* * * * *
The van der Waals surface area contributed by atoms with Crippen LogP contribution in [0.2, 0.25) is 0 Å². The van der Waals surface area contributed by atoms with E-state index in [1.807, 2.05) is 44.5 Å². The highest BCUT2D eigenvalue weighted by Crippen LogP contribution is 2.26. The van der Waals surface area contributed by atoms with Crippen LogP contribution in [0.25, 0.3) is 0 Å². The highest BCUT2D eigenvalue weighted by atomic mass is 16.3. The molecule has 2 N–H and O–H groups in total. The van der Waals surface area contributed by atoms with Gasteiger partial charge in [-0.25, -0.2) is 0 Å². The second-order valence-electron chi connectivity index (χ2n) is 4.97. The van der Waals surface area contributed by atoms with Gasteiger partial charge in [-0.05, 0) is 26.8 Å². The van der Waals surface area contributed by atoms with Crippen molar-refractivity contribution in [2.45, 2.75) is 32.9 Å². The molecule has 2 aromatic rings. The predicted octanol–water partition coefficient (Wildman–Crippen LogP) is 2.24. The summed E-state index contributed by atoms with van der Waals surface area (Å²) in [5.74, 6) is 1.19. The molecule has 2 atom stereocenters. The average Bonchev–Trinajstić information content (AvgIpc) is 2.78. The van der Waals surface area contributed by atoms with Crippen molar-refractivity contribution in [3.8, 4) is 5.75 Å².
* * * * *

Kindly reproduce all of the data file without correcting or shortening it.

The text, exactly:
The van der Waals surface area contributed by atoms with Crippen LogP contribution in [0.2, 0.25) is 0 Å². The van der Waals surface area contributed by atoms with E-state index in [1.807, 2.05) is 44.5 Å². The highest BCUT2D eigenvalue weighted by Crippen LogP contribution is 2.26. The van der Waals surface area contributed by atoms with Crippen LogP contribution in [0.25, 0.3) is 0 Å². The highest BCUT2D eigenvalue weighted by atomic mass is 16.3. The molecule has 2 N–H and O–H groups in total. The van der Waals surface area contributed by atoms with Gasteiger partial charge in [-0.25, -0.2) is 0 Å². The second-order valence-electron chi connectivity index (χ2n) is 4.97. The van der Waals surface area contributed by atoms with Gasteiger partial charge in [-0.05, 0) is 26.8 Å². The van der Waals surface area contributed by atoms with Crippen molar-refractivity contribution in [2.45, 2.75) is 32.9 Å². The molecule has 2 aromatic rings. The predicted octanol–water partition coefficient (Wildman–Crippen LogP) is 2.24. The summed E-state index contributed by atoms with van der Waals surface area (Å²) in [5.74, 6) is 1.19. The molecule has 2 atom stereocenters. The average Bonchev–Trinajstić information content (AvgIpc) is 2.78. The van der Waals surface area contributed by atoms with Crippen molar-refractivity contribution in [3.8, 4) is 5.75 Å².